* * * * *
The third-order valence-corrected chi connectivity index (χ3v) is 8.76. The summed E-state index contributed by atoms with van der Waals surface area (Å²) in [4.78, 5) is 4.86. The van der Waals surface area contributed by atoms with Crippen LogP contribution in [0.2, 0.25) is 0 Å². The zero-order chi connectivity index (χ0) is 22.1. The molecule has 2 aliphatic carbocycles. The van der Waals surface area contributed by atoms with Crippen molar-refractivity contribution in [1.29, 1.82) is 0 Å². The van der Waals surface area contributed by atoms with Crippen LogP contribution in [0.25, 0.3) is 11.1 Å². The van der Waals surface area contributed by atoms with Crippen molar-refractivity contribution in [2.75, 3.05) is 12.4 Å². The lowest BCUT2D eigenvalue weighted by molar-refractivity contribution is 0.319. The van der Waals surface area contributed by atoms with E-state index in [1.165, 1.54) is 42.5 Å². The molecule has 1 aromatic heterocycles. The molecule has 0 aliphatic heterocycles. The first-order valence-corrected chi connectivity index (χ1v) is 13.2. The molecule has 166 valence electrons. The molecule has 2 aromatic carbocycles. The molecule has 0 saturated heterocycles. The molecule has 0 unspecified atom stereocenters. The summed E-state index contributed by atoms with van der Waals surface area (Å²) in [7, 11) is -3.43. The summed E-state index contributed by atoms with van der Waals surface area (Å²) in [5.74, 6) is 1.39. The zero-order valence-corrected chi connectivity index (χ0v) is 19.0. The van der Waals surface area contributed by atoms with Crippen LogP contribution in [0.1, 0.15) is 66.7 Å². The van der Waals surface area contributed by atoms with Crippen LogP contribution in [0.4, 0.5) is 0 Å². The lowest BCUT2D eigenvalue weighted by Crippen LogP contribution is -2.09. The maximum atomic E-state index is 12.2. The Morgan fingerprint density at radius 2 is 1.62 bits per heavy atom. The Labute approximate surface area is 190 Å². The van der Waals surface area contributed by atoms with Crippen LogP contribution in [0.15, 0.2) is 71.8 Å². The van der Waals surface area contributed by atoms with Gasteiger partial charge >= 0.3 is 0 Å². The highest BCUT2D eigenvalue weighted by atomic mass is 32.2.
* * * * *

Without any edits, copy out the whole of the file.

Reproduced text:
The third-order valence-corrected chi connectivity index (χ3v) is 8.76. The summed E-state index contributed by atoms with van der Waals surface area (Å²) in [4.78, 5) is 4.86. The van der Waals surface area contributed by atoms with Crippen LogP contribution in [0.2, 0.25) is 0 Å². The zero-order chi connectivity index (χ0) is 22.1. The molecule has 2 aliphatic carbocycles. The van der Waals surface area contributed by atoms with Crippen molar-refractivity contribution in [1.29, 1.82) is 0 Å². The van der Waals surface area contributed by atoms with Crippen LogP contribution in [0.25, 0.3) is 11.1 Å². The van der Waals surface area contributed by atoms with Crippen molar-refractivity contribution in [2.75, 3.05) is 12.4 Å². The lowest BCUT2D eigenvalue weighted by molar-refractivity contribution is 0.319. The van der Waals surface area contributed by atoms with E-state index in [1.165, 1.54) is 42.5 Å². The molecule has 1 aromatic heterocycles. The molecule has 0 aliphatic heterocycles. The first-order valence-corrected chi connectivity index (χ1v) is 13.2. The molecule has 166 valence electrons. The molecule has 2 aromatic carbocycles. The molecule has 0 saturated heterocycles. The molecule has 0 unspecified atom stereocenters. The summed E-state index contributed by atoms with van der Waals surface area (Å²) in [7, 11) is -3.43. The summed E-state index contributed by atoms with van der Waals surface area (Å²) in [5.74, 6) is 1.39. The zero-order valence-corrected chi connectivity index (χ0v) is 19.0. The van der Waals surface area contributed by atoms with Crippen LogP contribution in [0.1, 0.15) is 66.7 Å². The van der Waals surface area contributed by atoms with Crippen LogP contribution in [0.4, 0.5) is 0 Å². The lowest BCUT2D eigenvalue weighted by Crippen LogP contribution is -2.09. The maximum atomic E-state index is 12.2. The Morgan fingerprint density at radius 2 is 1.62 bits per heavy atom. The Labute approximate surface area is 190 Å². The van der Waals surface area contributed by atoms with Crippen LogP contribution in [0.15, 0.2) is 71.8 Å². The van der Waals surface area contributed by atoms with Gasteiger partial charge >= 0.3 is 0 Å². The highest BCUT2D eigenvalue weighted by atomic mass is 32.2.